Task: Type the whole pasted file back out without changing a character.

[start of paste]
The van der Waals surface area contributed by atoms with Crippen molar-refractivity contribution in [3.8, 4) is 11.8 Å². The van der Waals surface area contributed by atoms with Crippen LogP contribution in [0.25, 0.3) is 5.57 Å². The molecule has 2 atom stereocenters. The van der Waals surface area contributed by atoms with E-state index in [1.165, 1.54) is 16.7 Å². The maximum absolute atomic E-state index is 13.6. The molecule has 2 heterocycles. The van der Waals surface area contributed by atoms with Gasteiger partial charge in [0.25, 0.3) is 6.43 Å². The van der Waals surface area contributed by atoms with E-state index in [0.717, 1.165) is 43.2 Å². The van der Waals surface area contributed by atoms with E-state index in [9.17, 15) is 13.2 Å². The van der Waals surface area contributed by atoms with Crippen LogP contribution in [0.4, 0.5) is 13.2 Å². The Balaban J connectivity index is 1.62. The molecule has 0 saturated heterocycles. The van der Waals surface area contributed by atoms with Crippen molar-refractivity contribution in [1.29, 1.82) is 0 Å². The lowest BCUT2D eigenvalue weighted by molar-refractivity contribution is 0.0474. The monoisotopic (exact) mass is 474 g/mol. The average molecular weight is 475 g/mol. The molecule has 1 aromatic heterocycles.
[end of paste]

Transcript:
The van der Waals surface area contributed by atoms with Crippen molar-refractivity contribution in [3.8, 4) is 11.8 Å². The van der Waals surface area contributed by atoms with Crippen LogP contribution in [0.25, 0.3) is 5.57 Å². The molecule has 2 atom stereocenters. The van der Waals surface area contributed by atoms with E-state index in [1.165, 1.54) is 16.7 Å². The maximum absolute atomic E-state index is 13.6. The molecule has 2 heterocycles. The van der Waals surface area contributed by atoms with Gasteiger partial charge in [0.25, 0.3) is 6.43 Å². The van der Waals surface area contributed by atoms with E-state index in [0.717, 1.165) is 43.2 Å². The van der Waals surface area contributed by atoms with E-state index in [9.17, 15) is 13.2 Å². The van der Waals surface area contributed by atoms with Crippen LogP contribution in [0.4, 0.5) is 13.2 Å². The Balaban J connectivity index is 1.62. The molecule has 0 saturated heterocycles. The van der Waals surface area contributed by atoms with Crippen molar-refractivity contribution in [1.29, 1.82) is 0 Å². The lowest BCUT2D eigenvalue weighted by molar-refractivity contribution is 0.0474. The monoisotopic (exact) mass is 474 g/mol. The average molecular weight is 475 g/mol. The molecule has 1 aromatic heterocycles.